That grasshopper mind of mine has been at play again! After finishing my re-read of “Gormenghast” I had such a massive book hangover that I had no idea what book to pick up next; Peake is so all encompassing that it’s hard to step out of his world and into another! So I decided to pick up a volume which had been calling to me since it popped through the letter-box; it combines two of my loves (Scotland and Golden Age crime!) so I thought it might be the ideal palate-cleanser – and it really was! The book is “The Edinburgh Mystery and other tales of Scottish Crime” , edited by Martin Edwards, and it was a treat from start to finish.

As I’ve mentioned before, I was born in Edinburgh and I’m an exiled Scot, so this was always going to be the perfect book for me! The BL GA crime anthologies are themed collections of loveliness, and this particular edition is no exception. Editor Martin Edwards provides an interesting introduction which gives an overview of Scottish crime writing (“Tartan Noir” is very much a thing nowadays, as we all know!); and then the stories kick off with a spooky and memorable murder story from Robert Louis Stevenson, “Markheim”, which I’d not come across before and which I was glad I was reading in daylight!

Interestingly, the collection draws in a wide variety of authors and stories by choosing not only Scottish writers but also stories set in Scotland by other writers. So there are names you would expect to see, like Conan Doyle, Josephine Tey, Anthony Wynne and Margot Bennett; as well as authors like Chesterton, Baroness Orczy and Cyril Hare. It’s a wonderfully wide-ranging anthology, coming right up to date with a name new to me, Jennie Melville. In fact, that was one of the particular joys of “Edinburgh…” – there were plenty of authors I’d not read before, and I do love to discover new writers!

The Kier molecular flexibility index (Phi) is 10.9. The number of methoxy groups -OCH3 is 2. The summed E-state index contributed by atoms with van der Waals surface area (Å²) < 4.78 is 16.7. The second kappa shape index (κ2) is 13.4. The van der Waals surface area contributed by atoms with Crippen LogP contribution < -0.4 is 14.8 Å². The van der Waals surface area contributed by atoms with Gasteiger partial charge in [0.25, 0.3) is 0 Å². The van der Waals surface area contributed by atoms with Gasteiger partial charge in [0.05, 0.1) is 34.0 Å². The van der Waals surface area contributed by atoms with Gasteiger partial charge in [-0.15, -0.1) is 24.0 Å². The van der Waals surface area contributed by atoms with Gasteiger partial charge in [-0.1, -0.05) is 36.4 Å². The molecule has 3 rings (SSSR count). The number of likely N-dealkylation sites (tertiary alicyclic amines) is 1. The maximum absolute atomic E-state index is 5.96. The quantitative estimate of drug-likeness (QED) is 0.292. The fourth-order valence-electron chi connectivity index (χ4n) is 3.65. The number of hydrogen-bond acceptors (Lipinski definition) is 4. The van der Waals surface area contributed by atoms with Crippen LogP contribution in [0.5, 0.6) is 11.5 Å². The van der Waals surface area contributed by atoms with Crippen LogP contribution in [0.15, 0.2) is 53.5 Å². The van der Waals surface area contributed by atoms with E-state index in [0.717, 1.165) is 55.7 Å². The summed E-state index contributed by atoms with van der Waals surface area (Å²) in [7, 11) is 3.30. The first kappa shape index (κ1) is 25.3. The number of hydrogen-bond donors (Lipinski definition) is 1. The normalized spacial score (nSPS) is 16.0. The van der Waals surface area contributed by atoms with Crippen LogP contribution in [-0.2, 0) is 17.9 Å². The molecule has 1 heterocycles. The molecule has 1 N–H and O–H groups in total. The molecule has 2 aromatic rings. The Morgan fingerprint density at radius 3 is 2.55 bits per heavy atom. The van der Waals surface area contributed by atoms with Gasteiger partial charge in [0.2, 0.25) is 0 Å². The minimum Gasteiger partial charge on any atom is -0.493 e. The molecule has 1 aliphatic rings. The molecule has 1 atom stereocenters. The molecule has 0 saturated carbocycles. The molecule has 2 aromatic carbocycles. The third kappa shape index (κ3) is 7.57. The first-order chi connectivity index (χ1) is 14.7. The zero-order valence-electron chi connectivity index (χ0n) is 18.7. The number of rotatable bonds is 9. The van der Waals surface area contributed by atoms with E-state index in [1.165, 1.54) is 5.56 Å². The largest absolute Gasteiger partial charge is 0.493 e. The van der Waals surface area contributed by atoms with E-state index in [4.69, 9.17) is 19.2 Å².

This note of a dreamy, almost a sleepy devilry, there is no mere fancy from the landscape. For there did rest on the place one of those clouds of pride and madness and mysterious sorrow which lie more heavily on the noble houses of Scotland than in any other of the children of men. For Scotland has a double dose of the poison called heredity; the sense of blood in the aristocrat, and the sense of doom in the Calvinist.

As for some specifics and stand-outs; well, there wasn’t a dud really and it’s hard to select some and not others! “The Field Bazaar“, the Holmes story, was great fun, being something of an in-joke which was published in the Edinburgh University student magazine to help raise funds for them. The Tey,”Madame Ville D’Aubier” is a real rarity, apparently out of print since 1930, and it’s a brooding and atmospheric story of domestic unhappiness in France with a dark end. Margot Bennett’s story is only four pages long but quite brilliant!

Footsteps” by Anthony Wynne was another spooky treat, with a dark and storm ridden location in the Highlands, murderous lairds and scary footsteps in the night; I’m reminded I still have an unread Wynne BLCC on the TBR which should come off it soon. “The Alibi Man” is a wonderfully twisty tale of revenge which had me totally bamboozled; and Michael Innes’ “The Fisherman” has his famous detective Appleby dealing with a very puzzling conundrum on a fishing trip to Scotland. As for the title story, it’s a clever tale of theft and murder, with the “Old Man in the Corner” solving a mystery which seems very straightforward but is not.

Those are just some of the treats from this cornucopia of a book; really, all of the stories are thoroughly enjoyable, puzzling and very, very clever! As usual, Martin Edwards provides a potted biog of each author before their story, and I had such fun reading the book; it was the perfect thing to distract me after the Peake and is a worthy addition to my ever-growing pile of BLCC anthologies! 😉🤣

(Review copy kindly provided by the publisher, for which many thanks!)